More on this topic: « Abnormal Vaginal Bleeding
Gynecologic Health
Academia of Women’s Health & Endoscopic Surgery
What is Endometriosis?

What is Endometriosis?

Endometriosis is a condition in which the glands of the uterus (endometrial glands) and their supportive structures (stroma) are positioned outside of the uterus. This abnormally-located and inflamed endometrial tissue can cause debilitating chronic pelvic pain, infertility, bowel or urinary problems, and adhesions that bind organs together.

We heard that endometriosis grows in various tissues, yet it is not cancer?

Endometriosis can occur in any tissue that accepts endometrium. It can grow into surgical scars, the diaphragm, the lung – in one extreme case, we diagnosed endometriosis of an eye. It's no surprise that this condition was called a "mystery of the century," despite the fact this mystery involves far more than one century of extensive scientific work. It is not cancer, although rarely cancer can develop from it, especially in cases of long-term ovarian endometriotic cysts.

How does it develop?

The main question becomes, what allows the glands, arriving to the pelvis through fallopian tubes along with menstrual flow to adhere and grow and cause symptoms in all these different tissues. While there are many theories, the definitive answer to this question has not been found yet.

What are the treatment options for Endometriosis?

Endometriosis affects women and their families significantly. The emotional and physical aspects of it are at times devastating. When good communication with a patient and/or a couple is established, concerns are faced and addressed, and the healing can begin in earnest. The approach to treatment of endometriosis is complex and often involves holistic options in addition to traditional medical approaches.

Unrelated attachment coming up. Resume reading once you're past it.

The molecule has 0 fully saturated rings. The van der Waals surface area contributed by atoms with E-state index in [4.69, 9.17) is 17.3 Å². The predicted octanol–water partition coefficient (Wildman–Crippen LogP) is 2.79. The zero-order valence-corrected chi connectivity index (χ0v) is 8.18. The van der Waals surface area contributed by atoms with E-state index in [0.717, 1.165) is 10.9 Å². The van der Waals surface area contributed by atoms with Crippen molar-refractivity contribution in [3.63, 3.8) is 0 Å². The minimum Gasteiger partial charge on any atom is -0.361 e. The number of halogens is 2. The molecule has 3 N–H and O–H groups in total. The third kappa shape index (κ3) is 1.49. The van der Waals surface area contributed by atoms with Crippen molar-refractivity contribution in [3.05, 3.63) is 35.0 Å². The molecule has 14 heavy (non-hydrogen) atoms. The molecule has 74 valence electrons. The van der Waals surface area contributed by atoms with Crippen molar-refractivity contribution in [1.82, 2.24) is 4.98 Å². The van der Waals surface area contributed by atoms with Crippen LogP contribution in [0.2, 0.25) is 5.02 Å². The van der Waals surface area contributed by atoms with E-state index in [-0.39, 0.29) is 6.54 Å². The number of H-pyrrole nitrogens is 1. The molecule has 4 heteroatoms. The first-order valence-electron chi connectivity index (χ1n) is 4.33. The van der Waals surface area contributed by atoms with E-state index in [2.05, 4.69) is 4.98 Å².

Hormonal regimens may be instituted in order to suppress the growth of endometriotic lesions and reduce the formation of new ones, as well as to diminish the mechanism that triggers pain. Such treatment will not eradicate current growths or adhesions, yet, it may delay a need in surgical intervention when successful.

Another option is minimally invasive laparoscopic/endoscopic surgery that focuses on removal of endometriotic growth cysts and adhesions under laparoscopic magnification. This option applies to symptomatic women who consider pregnancy in the near future. It is also highly beneficial in women who experience pain that is unabated by hormonal medications or non-medical approaches.

Wishing you happy and joyful

Holiday Season!

Assia Stepanian

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More on this topic: « Abnormal Vaginal Bleeding